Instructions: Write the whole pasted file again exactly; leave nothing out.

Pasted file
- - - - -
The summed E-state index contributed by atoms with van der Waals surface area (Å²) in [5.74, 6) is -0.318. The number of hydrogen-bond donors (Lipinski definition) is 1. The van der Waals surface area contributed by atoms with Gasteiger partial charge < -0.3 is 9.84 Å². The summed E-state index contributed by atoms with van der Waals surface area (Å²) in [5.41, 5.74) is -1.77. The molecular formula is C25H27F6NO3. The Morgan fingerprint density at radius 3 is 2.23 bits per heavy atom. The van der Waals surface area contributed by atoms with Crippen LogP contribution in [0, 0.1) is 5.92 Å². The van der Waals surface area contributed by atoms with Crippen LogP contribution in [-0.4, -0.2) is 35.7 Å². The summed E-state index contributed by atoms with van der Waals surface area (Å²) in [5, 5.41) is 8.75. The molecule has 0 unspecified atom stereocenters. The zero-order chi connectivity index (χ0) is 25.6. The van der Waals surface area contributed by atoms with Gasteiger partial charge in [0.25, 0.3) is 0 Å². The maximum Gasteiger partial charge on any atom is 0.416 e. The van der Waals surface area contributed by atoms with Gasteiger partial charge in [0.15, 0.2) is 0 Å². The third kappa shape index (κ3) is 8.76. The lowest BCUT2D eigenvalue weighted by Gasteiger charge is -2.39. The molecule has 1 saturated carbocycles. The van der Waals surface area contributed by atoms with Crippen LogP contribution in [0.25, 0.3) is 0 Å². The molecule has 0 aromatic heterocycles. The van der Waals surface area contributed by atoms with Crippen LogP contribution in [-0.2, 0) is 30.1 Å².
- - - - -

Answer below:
The summed E-state index contributed by atoms with van der Waals surface area (Å²) in [5.74, 6) is -0.318. The number of hydrogen-bond donors (Lipinski definition) is 1. The van der Waals surface area contributed by atoms with Gasteiger partial charge < -0.3 is 9.84 Å². The summed E-state index contributed by atoms with van der Waals surface area (Å²) in [5.41, 5.74) is -1.77. The molecular formula is C25H27F6NO3. The Morgan fingerprint density at radius 3 is 2.23 bits per heavy atom. The van der Waals surface area contributed by atoms with Crippen LogP contribution in [0, 0.1) is 5.92 Å². The van der Waals surface area contributed by atoms with Crippen LogP contribution in [-0.4, -0.2) is 35.7 Å². The summed E-state index contributed by atoms with van der Waals surface area (Å²) in [5, 5.41) is 8.75. The molecule has 0 unspecified atom stereocenters. The zero-order chi connectivity index (χ0) is 25.6. The van der Waals surface area contributed by atoms with Gasteiger partial charge in [0.25, 0.3) is 0 Å². The maximum Gasteiger partial charge on any atom is 0.416 e. The van der Waals surface area contributed by atoms with Gasteiger partial charge in [0.15, 0.2) is 0 Å². The third kappa shape index (κ3) is 8.76. The lowest BCUT2D eigenvalue weighted by Gasteiger charge is -2.39. The molecule has 1 saturated carbocycles. The van der Waals surface area contributed by atoms with Crippen LogP contribution in [0.25, 0.3) is 0 Å². The molecule has 0 aromatic heterocycles. The van der Waals surface area contributed by atoms with Crippen LogP contribution in [-0.2, 0) is 30.1 Å².